How to Make Yourself Workout, According to Neuroscientists

The most impactful hack you'll ever need to exercise regularly

how to make yourself workout

How many times have we promised ourselves to workout but it just doesn’t happen?

I don’t know about you but that happened to me all the time. 

And there are countless times when something ‘more important in life happens and I just shovel the idea of working out to the bottom of the list.

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But over time, I had to find a way to get it done, to add movement and physical exercise into my daily routine.

What made the difference? I learned more about the neuroscience of how my brain works. That helped me to follow through on making myself workout.

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So in this post, I’ll share these tips with you. But first, let’s take a closer look at how the brain works in general.

Exercising and how our brains work

Dopamine is the part of our brain responsible for changing our moods based on substances. 

Think of how we feel when we consume sweets, alcohol, drugs, or even have sex. That feeling is at its core a dopamine response.

A common chemical neurotransmitter, when dopamine gets into the brain’s pathway, it seeps into the emotion, pleasure, and memory parts of the brain.

It’s also critical in learning, forming new memories, and rewarding our actions. 

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Let’s consider drugs for a moment. 

Drugs can increase the amount of dopamine by up to 10 times. This reduces the natural amounts of dopamine the brain releases over time.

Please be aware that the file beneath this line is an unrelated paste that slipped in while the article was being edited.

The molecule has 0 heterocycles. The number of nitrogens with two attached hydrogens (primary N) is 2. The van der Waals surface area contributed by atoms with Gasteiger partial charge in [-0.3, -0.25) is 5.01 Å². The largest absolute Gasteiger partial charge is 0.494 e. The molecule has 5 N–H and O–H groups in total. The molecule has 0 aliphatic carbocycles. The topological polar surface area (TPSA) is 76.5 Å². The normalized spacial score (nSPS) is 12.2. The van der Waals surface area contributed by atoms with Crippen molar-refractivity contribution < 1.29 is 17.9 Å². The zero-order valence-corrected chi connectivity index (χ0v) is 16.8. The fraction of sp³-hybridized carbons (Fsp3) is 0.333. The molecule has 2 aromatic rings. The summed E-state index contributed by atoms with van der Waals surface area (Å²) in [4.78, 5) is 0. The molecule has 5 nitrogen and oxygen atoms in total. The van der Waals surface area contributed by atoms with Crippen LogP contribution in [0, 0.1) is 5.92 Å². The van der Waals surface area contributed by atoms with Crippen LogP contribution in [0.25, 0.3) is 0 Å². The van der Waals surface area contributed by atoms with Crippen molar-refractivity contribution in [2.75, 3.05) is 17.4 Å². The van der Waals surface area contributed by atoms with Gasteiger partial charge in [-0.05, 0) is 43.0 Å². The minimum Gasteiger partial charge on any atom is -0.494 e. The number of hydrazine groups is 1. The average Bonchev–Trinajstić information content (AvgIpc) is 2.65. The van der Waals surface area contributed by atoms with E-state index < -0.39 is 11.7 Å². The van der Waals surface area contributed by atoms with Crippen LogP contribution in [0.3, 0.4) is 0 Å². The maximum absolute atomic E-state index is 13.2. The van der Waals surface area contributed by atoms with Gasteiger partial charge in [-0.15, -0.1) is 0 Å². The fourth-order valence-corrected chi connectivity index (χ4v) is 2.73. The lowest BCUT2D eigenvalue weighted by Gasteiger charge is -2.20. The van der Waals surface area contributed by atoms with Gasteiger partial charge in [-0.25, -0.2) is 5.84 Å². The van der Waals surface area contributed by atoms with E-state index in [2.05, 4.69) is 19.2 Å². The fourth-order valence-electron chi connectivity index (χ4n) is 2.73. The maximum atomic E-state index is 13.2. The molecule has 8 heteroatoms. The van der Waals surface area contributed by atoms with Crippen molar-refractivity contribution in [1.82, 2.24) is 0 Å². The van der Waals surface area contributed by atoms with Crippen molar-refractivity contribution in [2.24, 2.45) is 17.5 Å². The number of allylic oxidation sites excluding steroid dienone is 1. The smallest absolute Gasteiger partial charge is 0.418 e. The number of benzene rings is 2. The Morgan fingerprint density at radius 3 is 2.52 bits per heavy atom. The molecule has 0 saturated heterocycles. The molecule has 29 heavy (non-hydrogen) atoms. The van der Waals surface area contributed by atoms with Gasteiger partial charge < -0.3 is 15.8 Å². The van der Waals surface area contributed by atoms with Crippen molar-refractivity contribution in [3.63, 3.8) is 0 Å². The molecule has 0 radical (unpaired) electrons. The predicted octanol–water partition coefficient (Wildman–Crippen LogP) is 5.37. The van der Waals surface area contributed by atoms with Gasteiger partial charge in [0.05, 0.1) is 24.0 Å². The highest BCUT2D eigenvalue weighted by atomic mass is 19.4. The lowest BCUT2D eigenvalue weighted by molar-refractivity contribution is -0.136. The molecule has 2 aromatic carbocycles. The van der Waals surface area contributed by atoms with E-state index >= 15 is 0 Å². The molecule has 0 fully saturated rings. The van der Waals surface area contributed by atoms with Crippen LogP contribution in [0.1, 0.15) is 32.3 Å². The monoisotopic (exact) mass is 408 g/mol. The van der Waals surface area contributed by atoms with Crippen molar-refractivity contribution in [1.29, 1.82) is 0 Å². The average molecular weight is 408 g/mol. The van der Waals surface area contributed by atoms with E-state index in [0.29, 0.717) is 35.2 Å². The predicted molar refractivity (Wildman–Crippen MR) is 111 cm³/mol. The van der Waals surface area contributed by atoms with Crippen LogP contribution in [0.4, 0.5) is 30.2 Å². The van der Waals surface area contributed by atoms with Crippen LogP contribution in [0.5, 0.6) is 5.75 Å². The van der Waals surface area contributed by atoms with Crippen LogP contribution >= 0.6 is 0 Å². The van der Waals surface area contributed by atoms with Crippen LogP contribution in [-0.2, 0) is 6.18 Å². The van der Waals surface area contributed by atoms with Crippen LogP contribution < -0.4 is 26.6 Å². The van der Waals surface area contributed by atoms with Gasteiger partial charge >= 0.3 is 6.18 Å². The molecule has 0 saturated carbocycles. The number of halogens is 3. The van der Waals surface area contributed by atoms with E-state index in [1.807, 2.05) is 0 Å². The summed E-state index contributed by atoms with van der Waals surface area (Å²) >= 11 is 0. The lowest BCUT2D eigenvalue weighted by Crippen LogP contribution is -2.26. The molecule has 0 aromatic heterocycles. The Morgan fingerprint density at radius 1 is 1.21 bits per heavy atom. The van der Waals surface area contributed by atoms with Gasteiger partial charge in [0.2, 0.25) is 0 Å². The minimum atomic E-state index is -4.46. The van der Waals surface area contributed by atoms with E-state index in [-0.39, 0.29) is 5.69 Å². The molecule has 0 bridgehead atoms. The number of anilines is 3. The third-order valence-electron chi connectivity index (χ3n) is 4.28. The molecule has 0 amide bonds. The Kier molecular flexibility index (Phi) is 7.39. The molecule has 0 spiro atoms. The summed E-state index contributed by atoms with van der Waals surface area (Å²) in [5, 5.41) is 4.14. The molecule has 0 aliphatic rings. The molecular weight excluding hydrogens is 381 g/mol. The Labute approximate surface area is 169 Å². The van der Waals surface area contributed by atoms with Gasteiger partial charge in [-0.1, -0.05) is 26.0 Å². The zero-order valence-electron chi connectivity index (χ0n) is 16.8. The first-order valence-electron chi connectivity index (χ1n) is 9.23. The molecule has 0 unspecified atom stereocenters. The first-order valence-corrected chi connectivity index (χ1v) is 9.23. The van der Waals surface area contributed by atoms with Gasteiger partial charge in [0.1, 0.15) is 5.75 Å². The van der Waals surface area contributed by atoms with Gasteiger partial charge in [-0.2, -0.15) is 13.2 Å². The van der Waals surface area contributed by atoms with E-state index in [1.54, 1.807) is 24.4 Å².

So why is all this important if you want to make yourself work out consistently? Stay with me because it gets better.

How to make exercising easier and consistent

Here’s the thing: if you want to make yourself workout or exercise, you can take advantage of the brain’s reward circuitry. Do it the same way dopamine does! 

You can pair the desirable behavior of exercising with a reward. The reward from the brain is to reinforce choices that help us survive. 

A paired reward will make you feel good about working out. But it doesn’t end there. 

Over time with reinforcement, the bond gets stronger and almost natural. Associate a reward you want with the action you want to take.

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The importance of rewarding yourself for working out

So if you want to make yourself workout consistently, pair that action with a reward.

For example, when you finish a 15 mins exercise, reward yourself with dark chocolate (yes it’s healthy!) at lunchtime. 

Or when you exercise for five consecutive days, reward yourself with your favorite take-out (looking at you, vodka sauce pizza).

Over time, you’re conditioned to associate the reward with exercising.

There are 3 things to be mindful of when choosing the reward:

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  • Convenient. Choose a reward with close enough proximity. A reward too far out becomes less attractive. Don’t use your vacation next year as a reward. Pick a reward that can serve you in the next few hours or days.

    Part of convenience is physical access. You should be able to access this reward easily, preferably without travel.
  • Affordable. Choose a reward you can afford. The goal is to be able to sustain this habit over time. Expensive rewards can drain your wallet over time. Nobody wants an expensive habit.
  • Sustainable. does the reward have a positive effect in the long run? Think 3 to 5 years from now. If you can sustain that paired reward and habit, skip it. The goal is to be able to maintain consistency and exercise each day, consistently.

Takeaway

Committing to working out consistently is easier said than done. But the good news is you lean into the brain’s natural way of working. 

Don’t fight dopamine. Embrace it. Let it work for you this time.

It’s critical to learn about yourself in this process and know what makes you happy. And use that as a reward.